Evolution of Hominid Bipedalism and Prehensile Capabilities

R. H. Tuttle

Abstract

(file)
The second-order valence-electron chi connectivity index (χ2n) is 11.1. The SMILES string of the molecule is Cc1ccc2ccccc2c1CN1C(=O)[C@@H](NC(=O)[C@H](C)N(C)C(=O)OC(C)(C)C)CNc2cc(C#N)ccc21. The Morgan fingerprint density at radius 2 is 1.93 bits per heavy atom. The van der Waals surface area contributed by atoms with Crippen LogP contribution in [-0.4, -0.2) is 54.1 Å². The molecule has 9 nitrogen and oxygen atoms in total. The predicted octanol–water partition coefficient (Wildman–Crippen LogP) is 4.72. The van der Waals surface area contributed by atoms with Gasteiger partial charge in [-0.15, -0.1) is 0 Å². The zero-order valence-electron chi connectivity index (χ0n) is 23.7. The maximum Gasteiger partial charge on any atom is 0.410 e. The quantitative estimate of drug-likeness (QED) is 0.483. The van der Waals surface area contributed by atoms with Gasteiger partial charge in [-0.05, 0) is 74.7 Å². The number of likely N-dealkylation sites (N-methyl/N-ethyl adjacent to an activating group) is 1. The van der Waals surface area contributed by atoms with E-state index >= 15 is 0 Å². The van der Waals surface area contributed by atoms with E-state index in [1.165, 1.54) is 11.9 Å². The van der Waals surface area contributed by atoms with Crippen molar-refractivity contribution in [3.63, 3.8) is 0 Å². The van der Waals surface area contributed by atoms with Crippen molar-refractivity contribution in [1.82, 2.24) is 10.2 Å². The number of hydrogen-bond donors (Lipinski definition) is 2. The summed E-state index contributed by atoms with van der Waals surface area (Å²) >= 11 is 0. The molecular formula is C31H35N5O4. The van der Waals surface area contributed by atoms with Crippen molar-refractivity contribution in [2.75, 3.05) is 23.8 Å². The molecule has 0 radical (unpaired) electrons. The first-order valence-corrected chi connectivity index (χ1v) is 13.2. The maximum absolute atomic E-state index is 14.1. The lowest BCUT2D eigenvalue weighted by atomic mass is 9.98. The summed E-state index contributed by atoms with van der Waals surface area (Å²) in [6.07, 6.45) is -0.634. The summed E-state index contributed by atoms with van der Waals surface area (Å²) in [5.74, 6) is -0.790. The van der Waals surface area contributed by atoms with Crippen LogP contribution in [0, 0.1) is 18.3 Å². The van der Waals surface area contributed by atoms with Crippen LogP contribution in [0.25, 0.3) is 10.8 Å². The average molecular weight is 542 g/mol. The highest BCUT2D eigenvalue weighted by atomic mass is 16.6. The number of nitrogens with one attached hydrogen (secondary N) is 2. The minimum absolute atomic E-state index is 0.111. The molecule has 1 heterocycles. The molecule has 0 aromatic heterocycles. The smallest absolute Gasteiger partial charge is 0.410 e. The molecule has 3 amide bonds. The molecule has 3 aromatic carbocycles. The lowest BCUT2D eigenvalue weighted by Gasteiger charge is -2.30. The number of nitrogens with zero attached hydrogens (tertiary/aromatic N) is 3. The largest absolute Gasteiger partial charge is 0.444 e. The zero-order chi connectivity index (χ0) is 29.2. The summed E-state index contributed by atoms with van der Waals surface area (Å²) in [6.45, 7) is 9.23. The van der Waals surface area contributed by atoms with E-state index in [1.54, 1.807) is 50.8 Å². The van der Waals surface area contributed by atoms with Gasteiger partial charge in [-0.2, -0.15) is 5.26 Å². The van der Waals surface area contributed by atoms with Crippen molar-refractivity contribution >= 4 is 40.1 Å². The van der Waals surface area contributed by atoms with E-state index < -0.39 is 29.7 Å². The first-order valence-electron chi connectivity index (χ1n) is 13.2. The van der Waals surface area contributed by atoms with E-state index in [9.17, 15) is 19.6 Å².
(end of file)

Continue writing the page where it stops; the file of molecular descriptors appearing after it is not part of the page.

In this paper, I present an updated version of the hylobatian model for the proximate ancestors of the Hominidae. The hylobatians are hypothesized to have been relatively small creatures that were especially adapted for vertical climbing on tree trunks and vines and for bipedalism on horizontal boughs. They were no more disposed toward suspensory behaviours than are modern chimpanzees and bonobos. According to this evolutionary scenario, bipedalism preceded the emergence of the Hominidae. The earliest hominids would be recognized as diurnally terrestrial bipeds that stood with full extension of the knee joints and walked with greater extension of the lower limbs than is common in non-human primates that are induced to walk bipedally on the ground. The wealth of hominid fossils from the Hadar Formation, Ethiopia, and the Laetolil Formation, Tanzania, are generally compatible with the hylobatian model. They show that by ca. 4 Ma B.P. habitually terrestrial, bipedal hominids had evolved from arboreal ancestors. The Hadar hominids had curved fingers and toes, strong great toes and thumbs, and other features that suggest that they were rather recently derived from arboreal hominids and that they probably continued to enter trees, perhaps for night rest and some foraging. The hominid hand bones from Hadar evince no features that are distinctly related to knuckle-walking. They relate neatly to counterparts in the hand of O.H. 7, a specimen that was found with stone tools. However, there is no evidence that the Hadar hominids of 3 Ma ago engaged in tool behaviour.

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